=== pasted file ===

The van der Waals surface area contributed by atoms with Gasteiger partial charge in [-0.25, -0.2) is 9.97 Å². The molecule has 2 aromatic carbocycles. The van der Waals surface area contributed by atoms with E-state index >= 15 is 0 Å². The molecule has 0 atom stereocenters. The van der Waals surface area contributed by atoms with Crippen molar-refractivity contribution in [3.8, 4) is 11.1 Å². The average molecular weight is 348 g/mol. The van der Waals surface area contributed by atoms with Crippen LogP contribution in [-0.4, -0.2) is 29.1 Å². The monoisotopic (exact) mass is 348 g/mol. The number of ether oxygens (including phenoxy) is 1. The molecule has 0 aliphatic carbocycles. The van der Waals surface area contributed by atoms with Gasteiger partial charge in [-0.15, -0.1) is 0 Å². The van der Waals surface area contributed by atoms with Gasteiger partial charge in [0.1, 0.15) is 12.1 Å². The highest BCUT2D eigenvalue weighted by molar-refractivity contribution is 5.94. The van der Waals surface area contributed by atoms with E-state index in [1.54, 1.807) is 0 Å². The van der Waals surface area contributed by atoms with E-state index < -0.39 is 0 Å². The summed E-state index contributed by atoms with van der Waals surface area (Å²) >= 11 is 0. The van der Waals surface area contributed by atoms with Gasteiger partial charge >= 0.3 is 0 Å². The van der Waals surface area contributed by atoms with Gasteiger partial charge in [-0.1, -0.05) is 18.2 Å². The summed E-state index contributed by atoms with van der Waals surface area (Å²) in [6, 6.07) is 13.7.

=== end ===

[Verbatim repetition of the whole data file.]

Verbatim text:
The van der Waals surface area contributed by atoms with Gasteiger partial charge in [-0.25, -0.2) is 9.97 Å². The molecule has 2 aromatic carbocycles. The van der Waals surface area contributed by atoms with E-state index >= 15 is 0 Å². The molecule has 0 atom stereocenters. The van der Waals surface area contributed by atoms with Crippen molar-refractivity contribution in [3.8, 4) is 11.1 Å². The average molecular weight is 348 g/mol. The van der Waals surface area contributed by atoms with Crippen LogP contribution in [-0.4, -0.2) is 29.1 Å². The monoisotopic (exact) mass is 348 g/mol. The number of ether oxygens (including phenoxy) is 1. The molecule has 0 aliphatic carbocycles. The van der Waals surface area contributed by atoms with Gasteiger partial charge in [-0.15, -0.1) is 0 Å². The van der Waals surface area contributed by atoms with Gasteiger partial charge in [0.1, 0.15) is 12.1 Å². The highest BCUT2D eigenvalue weighted by molar-refractivity contribution is 5.94. The van der Waals surface area contributed by atoms with E-state index in [1.54, 1.807) is 0 Å². The van der Waals surface area contributed by atoms with E-state index < -0.39 is 0 Å². The summed E-state index contributed by atoms with van der Waals surface area (Å²) >= 11 is 0. The van der Waals surface area contributed by atoms with Gasteiger partial charge >= 0.3 is 0 Å². The van der Waals surface area contributed by atoms with Gasteiger partial charge in [-0.1, -0.05) is 18.2 Å². The summed E-state index contributed by atoms with van der Waals surface area (Å²) in [6, 6.07) is 13.7.